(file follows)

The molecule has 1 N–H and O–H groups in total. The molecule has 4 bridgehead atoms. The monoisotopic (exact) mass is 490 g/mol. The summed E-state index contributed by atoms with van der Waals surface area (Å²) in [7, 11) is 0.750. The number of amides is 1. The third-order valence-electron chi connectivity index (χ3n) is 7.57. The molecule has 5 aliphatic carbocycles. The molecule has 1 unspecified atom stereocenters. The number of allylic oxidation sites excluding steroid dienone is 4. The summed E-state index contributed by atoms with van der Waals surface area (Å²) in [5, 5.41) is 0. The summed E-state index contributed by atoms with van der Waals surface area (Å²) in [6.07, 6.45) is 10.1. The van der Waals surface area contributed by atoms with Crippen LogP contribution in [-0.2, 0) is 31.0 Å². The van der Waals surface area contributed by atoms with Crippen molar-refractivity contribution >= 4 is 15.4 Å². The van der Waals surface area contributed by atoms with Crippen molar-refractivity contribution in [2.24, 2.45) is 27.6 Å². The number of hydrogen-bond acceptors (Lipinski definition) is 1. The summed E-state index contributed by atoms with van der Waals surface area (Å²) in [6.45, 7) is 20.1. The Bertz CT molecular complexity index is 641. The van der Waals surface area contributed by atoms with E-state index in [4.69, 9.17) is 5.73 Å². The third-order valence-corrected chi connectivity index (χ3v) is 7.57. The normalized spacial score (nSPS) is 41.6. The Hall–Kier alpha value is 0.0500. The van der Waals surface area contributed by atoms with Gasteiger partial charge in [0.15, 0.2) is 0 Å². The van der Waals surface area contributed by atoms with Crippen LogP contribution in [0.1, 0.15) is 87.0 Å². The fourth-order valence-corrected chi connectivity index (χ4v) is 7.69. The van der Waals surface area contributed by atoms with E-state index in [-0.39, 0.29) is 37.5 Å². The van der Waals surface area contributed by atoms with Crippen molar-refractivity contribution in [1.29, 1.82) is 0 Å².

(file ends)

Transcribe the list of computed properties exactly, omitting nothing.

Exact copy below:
The molecule has 1 N–H and O–H groups in total. The molecule has 4 bridgehead atoms. The monoisotopic (exact) mass is 490 g/mol. The summed E-state index contributed by atoms with van der Waals surface area (Å²) in [7, 11) is 0.750. The number of amides is 1. The third-order valence-electron chi connectivity index (χ3n) is 7.57. The molecule has 5 aliphatic carbocycles. The molecule has 1 unspecified atom stereocenters. The number of allylic oxidation sites excluding steroid dienone is 4. The summed E-state index contributed by atoms with van der Waals surface area (Å²) in [5, 5.41) is 0. The summed E-state index contributed by atoms with van der Waals surface area (Å²) in [6.07, 6.45) is 10.1. The van der Waals surface area contributed by atoms with Crippen LogP contribution in [-0.2, 0) is 31.0 Å². The van der Waals surface area contributed by atoms with Crippen molar-refractivity contribution >= 4 is 15.4 Å². The van der Waals surface area contributed by atoms with Crippen molar-refractivity contribution in [2.24, 2.45) is 27.6 Å². The number of hydrogen-bond acceptors (Lipinski definition) is 1. The summed E-state index contributed by atoms with van der Waals surface area (Å²) in [6.45, 7) is 20.1. The Bertz CT molecular complexity index is 641. The van der Waals surface area contributed by atoms with E-state index in [4.69, 9.17) is 5.73 Å². The third-order valence-corrected chi connectivity index (χ3v) is 7.57. The normalized spacial score (nSPS) is 41.6. The Hall–Kier alpha value is 0.0500. The van der Waals surface area contributed by atoms with Gasteiger partial charge in [0.15, 0.2) is 0 Å². The van der Waals surface area contributed by atoms with Crippen LogP contribution in [0.1, 0.15) is 87.0 Å². The fourth-order valence-corrected chi connectivity index (χ4v) is 7.69. The van der Waals surface area contributed by atoms with E-state index in [-0.39, 0.29) is 37.5 Å². The van der Waals surface area contributed by atoms with Crippen molar-refractivity contribution in [1.29, 1.82) is 0 Å².